Aaron Neville, part of the Neville Brothers singing group from New Orleans, said he hasn't been back to his beloved city, but images of flood waters show it has turned into a "toxic gumbo."
"I haven't heard from a lot of my friends and don't know if they are alive or dead," Neville told The Associated Press. "When they drain the city there will be a lot of bodies."
The award-winning singer also said that more than two-dozen relatives have been evacuated from the city and are living in various states.
Neville, 64, believes much of his home is under water and prized valuables, including photos and his four Grammys are gone as well.
He and his brothers spent five years renovating an old house on Canal Street and turned it into a studio where they recorded the family album "Walkin' in the Shadow of Life" and his upcoming solo release, "Christmas Prayer."
He and his brothers are donating a portion of their record sales toward the relief effort. His label, EMI Music Group, also has agreed to match donations gained from both records.
Neville said New Orleans was a "disaster waiting to happen" and wished the response would've been swifter.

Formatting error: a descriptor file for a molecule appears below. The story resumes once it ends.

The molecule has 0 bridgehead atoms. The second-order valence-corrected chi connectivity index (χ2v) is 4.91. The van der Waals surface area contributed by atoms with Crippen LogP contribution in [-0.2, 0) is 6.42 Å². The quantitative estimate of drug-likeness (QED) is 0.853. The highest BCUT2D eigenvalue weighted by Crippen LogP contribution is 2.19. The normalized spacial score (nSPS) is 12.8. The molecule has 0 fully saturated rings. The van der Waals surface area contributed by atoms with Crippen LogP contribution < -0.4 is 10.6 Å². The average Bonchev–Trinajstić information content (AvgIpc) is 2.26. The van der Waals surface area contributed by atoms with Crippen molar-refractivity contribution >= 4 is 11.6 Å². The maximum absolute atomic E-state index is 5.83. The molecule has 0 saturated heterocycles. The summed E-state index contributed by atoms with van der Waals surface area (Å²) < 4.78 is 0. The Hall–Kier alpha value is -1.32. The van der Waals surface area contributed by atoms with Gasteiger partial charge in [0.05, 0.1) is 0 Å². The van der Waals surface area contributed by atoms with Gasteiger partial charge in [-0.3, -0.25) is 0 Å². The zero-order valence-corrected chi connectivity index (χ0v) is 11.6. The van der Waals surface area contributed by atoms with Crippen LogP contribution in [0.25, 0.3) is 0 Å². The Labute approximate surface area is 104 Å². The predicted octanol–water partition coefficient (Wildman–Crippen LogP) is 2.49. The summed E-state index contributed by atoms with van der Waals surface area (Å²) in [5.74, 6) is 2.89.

"The cavalry could have come a little sooner," he said.
Neville has been living in Memphis for the past week and a half and is unsure if he will return to New Orleans.
"I hope one day they will build New Orleans up high enough so this doesn't happen again," he said. "We don't need to be a bowl surrounded by water anymore."
Neville has been on overdrive this week since Hurricane Katrina swept through the Gulf Coast and forced one of New Orleans' most famous musical families to flee.
His schedule Thursday included the "Tonight Show with Jay Leno," CNN's "Larry King Live" and a telethon on the BET Network that will air Friday. He will also fly to Nashville and join his three brothers to perform for a charity show, "ReAct Now: Music & Relief," which will air on MTV, VH1 and CMT.
The group was on tour, promoting their latest album when the hurricane struck.
Neville, a burly man with a silky voice, is best known for the ballads "Tell It Like It Is" and joining Linda Ronstadt on "Don't Know Much." He is scheduled to sing the national anthem when the New Orleans Saints play the New York Giants on Sept. 18. The Saints also have been displaced because of damage to the Superdome.